Today I spent my first day at Jedburgh Abbey as part of the artist-in-residency scheme at Jedburgh Abbey; a joint project between Culture Matters, Education Scotland and Historic Scotland. I spent a morning perusing the documents and books from the Visitor Centre which provided me with good basic research. I sat at a small table in the large bay window of the Visitor Centre overlooking the Abbey in glorious sunshine. The soundtrack to the morning was the atmospheric Gregorian music and the rhythmic sounds of the stonemasons working outside on the restoration of the Abbey. The soundscape certainly transported me to Medieval Scotland, when the Abbey was in its prime. The Abbey is the first imposing building you encounter when entering Scotland from the south, but its proximity to the English border has been its downfall; being at the centre of many territorial disputes. Tomorrow I will be on site again, to continue the research and do some on-site drawing and note-taking. The research will probably continue in the Heritage Centre in Hawick where I hope to hunt down some old Borders maps. This research will form the basis for some new work to emerge over the next few months.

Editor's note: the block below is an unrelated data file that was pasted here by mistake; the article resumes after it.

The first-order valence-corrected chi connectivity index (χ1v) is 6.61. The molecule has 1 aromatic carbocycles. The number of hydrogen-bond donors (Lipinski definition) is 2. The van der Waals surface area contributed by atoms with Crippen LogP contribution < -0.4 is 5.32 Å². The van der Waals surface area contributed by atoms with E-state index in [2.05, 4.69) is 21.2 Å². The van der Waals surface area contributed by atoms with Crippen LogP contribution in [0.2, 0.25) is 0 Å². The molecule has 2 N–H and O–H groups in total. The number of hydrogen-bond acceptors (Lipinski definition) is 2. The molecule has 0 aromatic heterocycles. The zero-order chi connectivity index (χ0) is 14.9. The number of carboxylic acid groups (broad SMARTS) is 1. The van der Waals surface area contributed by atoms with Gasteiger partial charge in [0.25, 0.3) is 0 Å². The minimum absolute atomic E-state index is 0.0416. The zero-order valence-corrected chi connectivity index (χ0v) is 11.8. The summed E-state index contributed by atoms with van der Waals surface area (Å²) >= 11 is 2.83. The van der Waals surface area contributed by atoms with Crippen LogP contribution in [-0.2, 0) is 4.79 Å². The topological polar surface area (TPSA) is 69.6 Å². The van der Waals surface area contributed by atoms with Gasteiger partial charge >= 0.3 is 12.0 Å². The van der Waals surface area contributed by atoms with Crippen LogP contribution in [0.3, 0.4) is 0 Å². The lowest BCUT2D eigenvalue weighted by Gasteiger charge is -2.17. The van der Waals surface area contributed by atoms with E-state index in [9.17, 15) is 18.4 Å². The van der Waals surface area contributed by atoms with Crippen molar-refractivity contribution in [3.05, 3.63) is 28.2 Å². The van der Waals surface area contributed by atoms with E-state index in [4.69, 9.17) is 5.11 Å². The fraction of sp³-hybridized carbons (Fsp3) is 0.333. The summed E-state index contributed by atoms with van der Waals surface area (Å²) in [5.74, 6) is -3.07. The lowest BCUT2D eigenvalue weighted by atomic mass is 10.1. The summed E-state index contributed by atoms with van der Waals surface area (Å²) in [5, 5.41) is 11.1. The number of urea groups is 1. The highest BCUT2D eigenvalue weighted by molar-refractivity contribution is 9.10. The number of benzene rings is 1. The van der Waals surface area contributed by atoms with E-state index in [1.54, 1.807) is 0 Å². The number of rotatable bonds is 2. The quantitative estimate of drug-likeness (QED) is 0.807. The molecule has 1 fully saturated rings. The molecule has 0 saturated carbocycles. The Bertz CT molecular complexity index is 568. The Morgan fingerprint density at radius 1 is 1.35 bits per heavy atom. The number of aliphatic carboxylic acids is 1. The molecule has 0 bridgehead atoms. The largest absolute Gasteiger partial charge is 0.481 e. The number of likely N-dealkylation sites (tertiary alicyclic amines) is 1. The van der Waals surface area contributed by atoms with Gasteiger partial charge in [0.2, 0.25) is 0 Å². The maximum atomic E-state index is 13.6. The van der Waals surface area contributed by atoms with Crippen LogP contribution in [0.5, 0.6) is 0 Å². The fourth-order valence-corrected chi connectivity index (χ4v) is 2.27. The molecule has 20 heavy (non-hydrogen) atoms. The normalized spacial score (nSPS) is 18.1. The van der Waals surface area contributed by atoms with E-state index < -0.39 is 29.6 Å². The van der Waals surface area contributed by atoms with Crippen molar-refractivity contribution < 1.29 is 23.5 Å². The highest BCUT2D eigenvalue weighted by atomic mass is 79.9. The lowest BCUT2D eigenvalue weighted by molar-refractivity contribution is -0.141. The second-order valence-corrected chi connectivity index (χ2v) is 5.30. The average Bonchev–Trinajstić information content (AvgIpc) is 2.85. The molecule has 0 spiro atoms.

Tonight a workshop with local children groups from Ancrum and Jedburgh visited the studio and made their own scaled down versions of contemporary stained glass windows, with imagery and stories that are important to them and their take on Jedburgh.
There are several groups involved at different sites, and a personalised programme for each will be centred around the Abbey and its magnificent ‘voids’ of glass.
Today, Radio Borders also interviewed Kathleen O-Neill the project leader.